Some critics have not taken to the visual style of the film, claiming that it is all style and no substance. I would argue that there is substance, the style can just be distracting, which is a fair enough criticism. But for me personally, I like the spectacle of it all. I was swept away by the visuals and the business of it. The technical aspect fascinates me and drew me into the film more, but part of that is from my film making training. I wonder how Wright did it all because his long travelling shots are so intricate and detailed, rarely cutting from a single shot, covering entire dialogues and scene changes. When I was in school, we saw his long steady cam shots in Pride and Prejudice and they were impressive and captivating, particularly for a debut feature. Now, he's much more practised and has polished this technique, this time giving a clear stylistic reason for it. And why not? If Anna Karenina has been adapted so many times, why not give this one a unique visual appeal, otherwise, some might not find much justification for seeing this one instead of another. I have no doubt this will at least be nominated for art direction and cinematography come Oscar season.
I also wouldn't be too surprised if we saw Keira Knightly get another nomination for Best Actress, since Joe Wright clearly knows how to work with her and get a great performance. I know that some find her irritating, but I have to confess that I am a Keira Knightly fan and have been since she got her big break in Pirates of the Caribbean almost ten years ago. And while she hasn't fared as well in blockbusters since then, she has often proven herself a very capable actress and roles like Anna Karenina prove that she deserves attention for more than just her pretty face. So, I'm glad that she has found parts that suit her strengths as an actress and I look forward to more from her. Jude Law also performs very well as Alexei Karenin, a man conflicted between his morals and his anger for the injustices he's gone through. There are some very sad moments with him where you feel his frustration and hear his pain. I'm not too sure about the performance of Aaron Taylor-Johnson as Anna's young lover, Count Vronsky. I say I'm not sure because I find him absolutely detestable and to be a really frustrating character, but perhaps that's the point? If he is the embodiment of immoral lustful desires, perhaps he was not supposed to be a likeable character, but rather just charming on the surface. What I can say for certain is that he is a very different character from Kick-Ass, which is the other role is well known for at this time, so at least Taylor-Johnson shows some versatility in his parts. And apparently a couple years and a moustache go a long way to age a person.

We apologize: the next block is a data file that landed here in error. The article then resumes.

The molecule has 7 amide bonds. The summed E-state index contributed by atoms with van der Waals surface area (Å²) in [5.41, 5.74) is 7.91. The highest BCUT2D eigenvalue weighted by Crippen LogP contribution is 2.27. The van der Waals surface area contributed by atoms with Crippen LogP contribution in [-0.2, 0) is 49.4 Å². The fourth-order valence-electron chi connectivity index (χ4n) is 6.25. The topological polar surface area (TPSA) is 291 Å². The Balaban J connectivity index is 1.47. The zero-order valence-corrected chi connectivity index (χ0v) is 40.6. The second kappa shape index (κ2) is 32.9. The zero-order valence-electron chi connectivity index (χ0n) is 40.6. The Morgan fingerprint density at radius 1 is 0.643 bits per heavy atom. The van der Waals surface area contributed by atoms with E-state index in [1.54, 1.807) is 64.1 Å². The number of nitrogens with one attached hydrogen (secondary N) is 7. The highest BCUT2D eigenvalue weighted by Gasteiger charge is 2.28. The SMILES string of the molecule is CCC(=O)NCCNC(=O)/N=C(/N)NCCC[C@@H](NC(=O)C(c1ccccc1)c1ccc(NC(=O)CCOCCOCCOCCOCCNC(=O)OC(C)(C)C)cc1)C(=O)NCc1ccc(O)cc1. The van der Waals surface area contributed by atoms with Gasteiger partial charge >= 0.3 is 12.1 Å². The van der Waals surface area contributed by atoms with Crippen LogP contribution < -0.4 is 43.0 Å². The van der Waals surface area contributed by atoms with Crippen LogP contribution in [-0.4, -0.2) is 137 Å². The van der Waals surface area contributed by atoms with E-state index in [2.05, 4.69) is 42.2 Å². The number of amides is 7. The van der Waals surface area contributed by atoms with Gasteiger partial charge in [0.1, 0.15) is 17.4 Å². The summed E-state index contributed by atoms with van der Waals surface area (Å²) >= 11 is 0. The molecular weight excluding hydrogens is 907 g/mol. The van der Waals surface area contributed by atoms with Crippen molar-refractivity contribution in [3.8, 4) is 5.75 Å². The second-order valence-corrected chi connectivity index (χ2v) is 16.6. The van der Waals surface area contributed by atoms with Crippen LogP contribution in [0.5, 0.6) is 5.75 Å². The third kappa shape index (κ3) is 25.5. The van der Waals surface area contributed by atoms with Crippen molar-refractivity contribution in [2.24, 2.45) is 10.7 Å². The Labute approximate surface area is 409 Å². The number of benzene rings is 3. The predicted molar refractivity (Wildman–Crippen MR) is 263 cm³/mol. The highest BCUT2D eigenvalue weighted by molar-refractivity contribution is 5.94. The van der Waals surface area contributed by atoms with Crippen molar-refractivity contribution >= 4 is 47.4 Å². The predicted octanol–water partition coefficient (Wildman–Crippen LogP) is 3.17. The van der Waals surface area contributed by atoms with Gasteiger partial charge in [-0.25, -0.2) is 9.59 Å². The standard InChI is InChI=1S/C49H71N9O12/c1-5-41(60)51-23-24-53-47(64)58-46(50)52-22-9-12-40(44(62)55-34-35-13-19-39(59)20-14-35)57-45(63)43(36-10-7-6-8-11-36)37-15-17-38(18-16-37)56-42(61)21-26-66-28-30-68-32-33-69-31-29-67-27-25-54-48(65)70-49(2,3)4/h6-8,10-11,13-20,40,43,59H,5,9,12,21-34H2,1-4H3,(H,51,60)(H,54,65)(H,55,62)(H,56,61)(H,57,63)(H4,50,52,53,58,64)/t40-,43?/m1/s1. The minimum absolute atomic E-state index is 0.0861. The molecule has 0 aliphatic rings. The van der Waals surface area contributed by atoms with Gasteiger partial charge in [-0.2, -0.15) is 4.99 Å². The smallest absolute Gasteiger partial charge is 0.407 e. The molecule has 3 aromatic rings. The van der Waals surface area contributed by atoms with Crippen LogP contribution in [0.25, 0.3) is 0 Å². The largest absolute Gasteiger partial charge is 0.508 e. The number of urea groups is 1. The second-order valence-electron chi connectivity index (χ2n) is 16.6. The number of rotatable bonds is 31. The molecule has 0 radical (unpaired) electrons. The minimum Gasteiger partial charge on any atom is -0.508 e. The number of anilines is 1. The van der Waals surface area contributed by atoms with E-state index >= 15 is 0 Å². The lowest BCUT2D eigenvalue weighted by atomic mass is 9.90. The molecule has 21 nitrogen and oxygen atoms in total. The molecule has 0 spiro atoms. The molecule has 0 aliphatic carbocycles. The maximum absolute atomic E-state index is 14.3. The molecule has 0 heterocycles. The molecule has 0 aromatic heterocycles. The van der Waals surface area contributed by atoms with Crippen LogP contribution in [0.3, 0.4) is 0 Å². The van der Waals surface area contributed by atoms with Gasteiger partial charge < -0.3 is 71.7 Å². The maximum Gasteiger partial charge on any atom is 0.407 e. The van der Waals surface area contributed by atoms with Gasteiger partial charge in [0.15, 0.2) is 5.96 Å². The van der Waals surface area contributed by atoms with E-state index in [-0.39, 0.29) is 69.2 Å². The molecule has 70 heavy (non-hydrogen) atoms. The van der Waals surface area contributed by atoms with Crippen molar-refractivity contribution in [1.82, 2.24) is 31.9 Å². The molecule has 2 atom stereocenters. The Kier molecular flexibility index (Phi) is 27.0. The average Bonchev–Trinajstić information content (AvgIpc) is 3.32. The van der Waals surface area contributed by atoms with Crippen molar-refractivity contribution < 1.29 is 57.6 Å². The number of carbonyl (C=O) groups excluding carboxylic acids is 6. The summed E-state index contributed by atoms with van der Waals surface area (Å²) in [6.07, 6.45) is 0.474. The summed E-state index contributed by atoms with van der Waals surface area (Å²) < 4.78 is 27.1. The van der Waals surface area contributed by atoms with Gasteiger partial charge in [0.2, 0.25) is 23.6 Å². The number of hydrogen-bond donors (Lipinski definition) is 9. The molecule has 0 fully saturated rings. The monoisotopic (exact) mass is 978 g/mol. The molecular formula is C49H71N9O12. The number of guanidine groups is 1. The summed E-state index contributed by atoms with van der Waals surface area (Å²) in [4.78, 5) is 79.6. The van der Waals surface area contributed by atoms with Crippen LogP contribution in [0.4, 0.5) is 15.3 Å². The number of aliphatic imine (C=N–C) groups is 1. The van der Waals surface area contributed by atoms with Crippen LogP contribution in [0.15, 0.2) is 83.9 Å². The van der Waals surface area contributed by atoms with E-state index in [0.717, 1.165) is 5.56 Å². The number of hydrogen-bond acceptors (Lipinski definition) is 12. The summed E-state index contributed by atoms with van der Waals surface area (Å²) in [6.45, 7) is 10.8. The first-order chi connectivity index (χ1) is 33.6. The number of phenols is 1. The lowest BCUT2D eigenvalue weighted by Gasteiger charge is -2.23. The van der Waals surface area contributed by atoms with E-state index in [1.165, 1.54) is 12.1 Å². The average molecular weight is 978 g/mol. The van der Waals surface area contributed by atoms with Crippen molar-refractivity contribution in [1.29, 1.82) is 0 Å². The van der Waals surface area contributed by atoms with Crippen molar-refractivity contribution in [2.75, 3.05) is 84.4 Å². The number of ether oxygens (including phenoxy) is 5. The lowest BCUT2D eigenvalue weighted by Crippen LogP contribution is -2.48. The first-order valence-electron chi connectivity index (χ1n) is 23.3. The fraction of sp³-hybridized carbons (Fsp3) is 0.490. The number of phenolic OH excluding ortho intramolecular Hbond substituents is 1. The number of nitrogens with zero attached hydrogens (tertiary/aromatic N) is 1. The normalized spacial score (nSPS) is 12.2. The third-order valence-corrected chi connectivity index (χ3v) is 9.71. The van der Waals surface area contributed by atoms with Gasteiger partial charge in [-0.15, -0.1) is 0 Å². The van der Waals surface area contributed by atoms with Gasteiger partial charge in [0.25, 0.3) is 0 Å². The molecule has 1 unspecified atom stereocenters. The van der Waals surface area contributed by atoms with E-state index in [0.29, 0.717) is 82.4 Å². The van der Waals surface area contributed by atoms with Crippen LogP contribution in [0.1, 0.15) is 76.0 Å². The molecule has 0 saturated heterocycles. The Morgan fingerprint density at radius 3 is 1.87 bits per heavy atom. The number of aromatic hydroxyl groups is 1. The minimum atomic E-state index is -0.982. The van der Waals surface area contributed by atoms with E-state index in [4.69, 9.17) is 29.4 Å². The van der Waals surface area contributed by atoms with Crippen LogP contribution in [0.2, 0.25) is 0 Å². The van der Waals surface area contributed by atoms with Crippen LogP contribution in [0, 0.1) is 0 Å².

Anna Karenina is a film with many layers and conflicted, sometimes tortured characters, particularly Anna who, despite her immoral decisions, the film challenges you to sympathize with her. It looks deep into the devilish desires of humanity. I don't think after a single viewing I was able to get everything there was to get. But it is a film I would watch again and could see myself getting much more out of it. Don't get me wrong, I was able to follow and I do feel like I understood it, but I'm told I missed some moments that help round the film out. In particular, I want to pick up more on the romantic subplot between Kitty and Konstantin Levin, which is a fairly large part of the film that I barely touched on. It doesn't connect too heavily on the main plot, but acts as an interesting contrast to Karenina's story.
Now only one question remains... why do all of these Russians sound British?